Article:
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Asia shares tense as Fed looms, Ukraine a concern -Breaking


© Reuters. FILE PHOTO – TV cameramen wait in line for market opening in front of large screens showing stock prices at Tokyo Stock Exchange, Tokyo, Japan. October 2, 2020. REUTERS/Kim Kyung-Hoon

Wayne Cole

SYDNEY, (Reuters) – Asian shares markets fell on Monday as the Federal Reserve is expected to announce that it will begin removing the vast liquidity which has fueled the enormous gains in growth stocks over the past years.

Additional concerns were raised about possible Russian aggression on Ukraine by the U.S. State Department removing family members from its Kyiv embassy staff.

The New York Times reports that President Joe Biden is considering sending thousands to NATO Allies in Europe with warships, aircraft and troops.

MSCI’s Asia-Pacific share index outside Japan fell by 0.1%, and 1.0% respectively. Wall Street futures are trying to rebound from last week’s defeat, rising 0.4% and 0.7% respectively.

Even though markets seem to be pricing in the possibility of the Fed raising rates, the expectation is that the Fed will move up to 0.25% this week and then three to 1.0% in the following months.

Oliver Allen, Capital Economics’ market economist, stated that with inflation at an alarmingly high level, the Fed will gradually reduce its ultra-accommodative Monetary Policy. This policy has been a major prop for stock prices over the past decade.

With their high-priced valuations, the prospect of rising borrowing costs and attractive bond yields caused tech stocks to suffer. This led to the Nasdaq falling 12% this year and almost 8% in the last ten days.

This was made worse by Netflix’s (NASDAQ:) slide, which plunged nearly 22% and lost $44 billion market value.

Treasuries rose on speculation that market turmoil might cause the Fed to be less hawkish last week, an extension of Greenspan’s old theory.

However, Allen noted that even with the recent drop the S&P 500 was still 40% above where it ended 2019, and the Nasdaq 60%.

Investors might not be able rely on the so-called “Fed put” this time, as the tightening cycle at the central bank has yet to begin and the strong U.S. economic growth suggest that a tighter policy may be warranted.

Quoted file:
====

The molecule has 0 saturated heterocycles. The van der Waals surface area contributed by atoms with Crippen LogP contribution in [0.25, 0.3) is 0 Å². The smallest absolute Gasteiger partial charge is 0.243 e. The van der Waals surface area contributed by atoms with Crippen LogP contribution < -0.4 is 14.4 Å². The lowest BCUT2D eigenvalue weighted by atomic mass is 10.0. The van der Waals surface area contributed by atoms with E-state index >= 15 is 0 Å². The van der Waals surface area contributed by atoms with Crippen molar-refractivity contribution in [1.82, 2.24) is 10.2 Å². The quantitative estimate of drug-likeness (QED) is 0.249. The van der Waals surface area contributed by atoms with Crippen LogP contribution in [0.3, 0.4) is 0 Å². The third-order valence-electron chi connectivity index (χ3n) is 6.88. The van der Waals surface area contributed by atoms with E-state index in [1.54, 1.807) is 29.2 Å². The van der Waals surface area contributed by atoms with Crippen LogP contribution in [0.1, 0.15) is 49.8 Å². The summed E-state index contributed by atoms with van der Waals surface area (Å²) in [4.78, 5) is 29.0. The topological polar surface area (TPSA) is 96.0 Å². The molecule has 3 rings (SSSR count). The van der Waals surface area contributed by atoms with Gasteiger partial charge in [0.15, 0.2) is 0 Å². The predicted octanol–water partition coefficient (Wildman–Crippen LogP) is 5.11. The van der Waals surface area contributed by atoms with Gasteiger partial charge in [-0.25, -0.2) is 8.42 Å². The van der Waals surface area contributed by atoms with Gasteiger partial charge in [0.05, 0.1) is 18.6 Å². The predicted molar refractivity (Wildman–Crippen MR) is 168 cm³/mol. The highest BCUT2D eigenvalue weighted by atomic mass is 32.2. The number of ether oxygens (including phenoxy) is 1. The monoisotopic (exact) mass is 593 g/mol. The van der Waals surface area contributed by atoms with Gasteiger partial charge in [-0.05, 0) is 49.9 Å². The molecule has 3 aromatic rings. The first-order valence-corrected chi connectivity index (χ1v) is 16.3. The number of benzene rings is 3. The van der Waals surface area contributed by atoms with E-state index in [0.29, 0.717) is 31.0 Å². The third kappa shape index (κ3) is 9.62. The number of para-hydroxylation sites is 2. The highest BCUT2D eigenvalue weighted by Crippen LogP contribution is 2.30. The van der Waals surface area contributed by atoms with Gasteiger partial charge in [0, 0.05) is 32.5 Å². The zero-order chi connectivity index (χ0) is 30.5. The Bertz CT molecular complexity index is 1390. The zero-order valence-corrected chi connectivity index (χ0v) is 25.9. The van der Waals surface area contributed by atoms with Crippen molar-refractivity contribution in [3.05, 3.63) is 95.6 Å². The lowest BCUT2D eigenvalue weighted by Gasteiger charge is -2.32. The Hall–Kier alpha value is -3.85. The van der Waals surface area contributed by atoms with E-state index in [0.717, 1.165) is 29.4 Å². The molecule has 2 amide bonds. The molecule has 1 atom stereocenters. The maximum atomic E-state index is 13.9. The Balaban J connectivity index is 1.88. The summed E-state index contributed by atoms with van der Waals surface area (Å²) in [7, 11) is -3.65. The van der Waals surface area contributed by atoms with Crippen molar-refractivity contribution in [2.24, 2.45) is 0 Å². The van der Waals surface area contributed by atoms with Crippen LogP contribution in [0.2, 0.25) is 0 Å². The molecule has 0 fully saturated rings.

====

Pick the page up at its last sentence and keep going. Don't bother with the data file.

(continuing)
The December quarter’s U.S. GDP readings are due to be released this week. They will indicate that the country experienced growth of an average 5.4% in the fourth quarter before Omicron stepped in.

Companies reporting for this week’s earnings season are also in full swing. IBM (NYSE:), Microsoft (NASDAQ:), Johnson & Johnson (NYSE:), Intel (NASDAQ:), Tesla (NASDAQ:), Apple (NASDAQ:) and Caterpillar (NYSE:).

Treasuries bounced late last week but 10-year yields remain up 22 basis points so far, at 1.77%. This is not too far off levels seen early 2020.

This rise has supported the U.S. Dollar, which gained 0.5% last week on a basket currency and stood last at 85.647. After a rally of nearly $1.1500, the euro was held at $1.1341, after it failed to hold its recent low.

Joseph Capurso from CBA, head of international economics, stated that “the risk is that the Fed’s declaration portrays urgency to act quickly, likely in March in face of very high inflation.”

“This could encourage the markets to price in a chance of a rate rise of 50 basis points in March. We expect that under such a scenario there will be a quick reaction beyond its high of 4 January at 96.46.”

As stocks fall, the Japanese yen is more likely to get safe haven flows. This keeps the dollar at 113.66 while it’s still quite close to its low last week of 113.47.

After hitting a peak last week of $1,842 for six weeks, gold held steady at $1,833 per ounce. [GOL/]

The oil price rose once again after climbing five times in a row up to a peak of seven years. It was based on the expectation that supply will be limited and demand for crude oil would remain high. [O/R]

The price of a barrel rose 74c to $88.64, and fell 70c to $85.84